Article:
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Prelude to Greatness: Lincoln in the 1850's Paperback – 30 Jun 1970


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" ... [The] paperback edition of Professor Fehrenbacher's study, first published in 1962, of Lincoln in the 1850s is a welcome reminder of what can be achieved by a fresh and searching investigation of often-asked questions... The book is lucidly and soberly written, and full of carefully considered argument. It is one more major contribution to the work of putting the slavery issue back where it has always belonged-at the very centre-of any discussion of the origins of the Civil War."-Journal of American Studies "This is a brilliant book. With thorough research ... and a fresh point of view, we have a study that will shape Lincoln scholarship for many years."-The Journal of Southern History "To say that 'this is just another Lincoln book' would be to demean a significant contribution with a well-worn cliche. This is an outstanding book; we need more like it."-The American Historical Review

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Amazon.com: HASH(0x9993f87c) out of 5 stars 4 reviews
14 of 14 people found the following review helpful
HASH(0x996e9d20) out of 5 stars Great and concise look at the turmoil of the 1850s 25 Feb. 2003
By J. Grattan - Published on Amazon.com
Format: Paperback Verified Purchase
In this short, carefully- and concisely-argued book, the author does an excellent job in situating Lincoln within the political setting of the 1850s and in describing the course of events that resulted in his election to the Presidency. This book is largely an answer to those who would contend that Lincoln showed little promise of greatness before supposedly stumbling into the Presidency, where it is acknowledged even by those critics that he rose to the heights demanded by the times. The author certainly admits to the elements of circumstance in Lincoln's ascent. He was a Whig, or a moderate, in a state Illinois that had become increasingly important in national elections.
While it may have appeared that Lincoln was politically dormant in the early 50s, his behind-the-scenes political activity became obvious when he became a key anti-Nebraska activist in 1854. As a Whig, Lincoln lost a very close contest in the Illinois legislature for the U.S. Senate (legislatures elected senators in that era). From 1854 to 1856 it had become obvious that both the Whigs and the upstart Know-Nothings could not deal with the slavery issue, which led to their demise. By 1856 Lincoln had finished second in the running for the Vice-Presidential nomination at the first national Republican convention, and in the process had firmly established himself as a leading Republican in Illinois.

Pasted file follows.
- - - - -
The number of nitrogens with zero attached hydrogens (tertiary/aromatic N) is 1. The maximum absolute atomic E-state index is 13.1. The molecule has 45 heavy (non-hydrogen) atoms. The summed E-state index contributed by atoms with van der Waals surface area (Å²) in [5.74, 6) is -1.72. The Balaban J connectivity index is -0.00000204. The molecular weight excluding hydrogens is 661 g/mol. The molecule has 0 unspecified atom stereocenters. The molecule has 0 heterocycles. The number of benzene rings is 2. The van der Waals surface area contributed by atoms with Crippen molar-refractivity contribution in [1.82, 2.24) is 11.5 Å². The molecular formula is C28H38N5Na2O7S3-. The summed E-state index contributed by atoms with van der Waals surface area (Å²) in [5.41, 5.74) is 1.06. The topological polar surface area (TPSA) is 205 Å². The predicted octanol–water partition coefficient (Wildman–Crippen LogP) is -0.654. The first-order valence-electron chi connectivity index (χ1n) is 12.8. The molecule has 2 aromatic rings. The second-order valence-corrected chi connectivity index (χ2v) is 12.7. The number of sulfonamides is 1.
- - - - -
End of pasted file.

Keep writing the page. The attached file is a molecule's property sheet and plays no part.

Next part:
It was the continued Kansas crisis and the Dred Scott Supreme Court decision in March of 1857 and the reactions to them that put Lincoln on the national stage. The court decision had affirmed the repeal of the Missouri Compromise in the Kansas-Nebraska Act under a principle of Congressional non-intervention in territories. But Senator Stephen Douglas contended that his doctrine of popular sovereignty continued to hold. Both Lincoln and most Republicans found the indifference or neutrality of popular sovereignty to the spread of slavery to be repugnant. Thus began a series of exchanges and seven formal debates between Douglas and Lincoln before the elections of 1858.
As a senator from mostly anti-slavery Illinois, Douglas had been forced, at the end of 1857, to denounce the machinations of the proslavery element in Kansas in trying to force their constitution on a mostly slave-free territory. In a shrewd and unprecedented political move, Illinois Republicans nominated Lincoln for the U. S. Senate to counter the infatuation of Eastern Republicans with the newly recreated Douglas. Lincoln fired the first shot in the senatorial campaign with his famous "House Divided" speech where he insisted that a nation divided over slavery could not stand.
One of the more controversial ideas that emerged from the debates was Douglas' Freeport Doctrine. In skirting Lincoln's question of whether territorial legislatures could exclude slavery, Douglas claimed that such a legislature's failure to pass laws that favorably policed slavery was tantamount to formally excluding it. The Democratic illusion that non-intervention and popular sovereignty were benignly equivalent had been exploded. According to the author "Southerners could see the walls closing in on them, and the defection of Douglas vividly dramatized the growing isolation of slave society." Ignoring Dred Scott, the South began to insist on the enactment of positive slave codes for the explicit protection of slavery in territories.
Lincoln narrowly lost the senatorial contest in Illinois in 1858, but the issue of slavery had been discussed on the national stage, as it never had been before. While Lincoln had asked the hard questions about slavery, he remained a moderate in Republican circles, and, as such, perhaps the only Republican that could have been elected President in 1860. It is clear that Lincoln had no intention of attacking the institution of slavery in the South. The Southern demand for slave codes applicable to territories was simply irrational given the fact that it was generally agreed upon that no territories were even suitable for slavery. It is most clear from reading this book that had the extremists of the South permitted Lincoln to exercise the fundamental decency and strength of character that he had, that there would have been no reason to precipitate the destruction of an entire way of life.
15 of 17 people found the following review helpful
HASH(0x98f5f0f0) out of 5 stars The Rise of Abraham Lincoln 26 July 2004
By Omer Belsky - Published on Amazon.com
Format: Paperback Verified Purchase
After losing his Congress seat in 1849, former Whig representative Abraham Lincoln did not hold any public office for 12 years. He lost two Senatorial elections - but in 1861, he was elected as the first Republican president of the United States of America.